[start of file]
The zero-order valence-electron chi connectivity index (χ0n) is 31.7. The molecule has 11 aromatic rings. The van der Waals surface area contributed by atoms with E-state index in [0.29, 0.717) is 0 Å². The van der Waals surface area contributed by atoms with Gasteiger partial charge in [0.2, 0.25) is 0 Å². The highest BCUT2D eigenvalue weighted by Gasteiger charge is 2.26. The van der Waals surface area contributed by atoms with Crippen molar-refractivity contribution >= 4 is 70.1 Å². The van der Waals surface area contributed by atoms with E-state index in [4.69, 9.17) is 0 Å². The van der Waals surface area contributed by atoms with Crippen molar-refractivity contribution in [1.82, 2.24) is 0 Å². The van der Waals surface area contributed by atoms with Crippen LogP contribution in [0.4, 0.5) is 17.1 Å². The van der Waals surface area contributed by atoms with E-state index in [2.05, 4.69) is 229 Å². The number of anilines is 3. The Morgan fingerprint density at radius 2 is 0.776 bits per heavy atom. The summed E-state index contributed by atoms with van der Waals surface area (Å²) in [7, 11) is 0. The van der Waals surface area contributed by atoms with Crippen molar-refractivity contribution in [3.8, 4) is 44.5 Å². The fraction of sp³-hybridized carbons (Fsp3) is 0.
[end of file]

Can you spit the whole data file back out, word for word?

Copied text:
The zero-order valence-electron chi connectivity index (χ0n) is 31.7. The molecule has 11 aromatic rings. The van der Waals surface area contributed by atoms with E-state index in [0.29, 0.717) is 0 Å². The van der Waals surface area contributed by atoms with Gasteiger partial charge in [0.2, 0.25) is 0 Å². The highest BCUT2D eigenvalue weighted by Gasteiger charge is 2.26. The van der Waals surface area contributed by atoms with Crippen molar-refractivity contribution >= 4 is 70.1 Å². The van der Waals surface area contributed by atoms with E-state index in [4.69, 9.17) is 0 Å². The van der Waals surface area contributed by atoms with Crippen molar-refractivity contribution in [1.82, 2.24) is 0 Å². The van der Waals surface area contributed by atoms with Crippen LogP contribution in [0.4, 0.5) is 17.1 Å². The van der Waals surface area contributed by atoms with E-state index in [2.05, 4.69) is 229 Å². The number of anilines is 3. The Morgan fingerprint density at radius 2 is 0.776 bits per heavy atom. The summed E-state index contributed by atoms with van der Waals surface area (Å²) in [7, 11) is 0. The van der Waals surface area contributed by atoms with Crippen molar-refractivity contribution in [3.8, 4) is 44.5 Å². The fraction of sp³-hybridized carbons (Fsp3) is 0.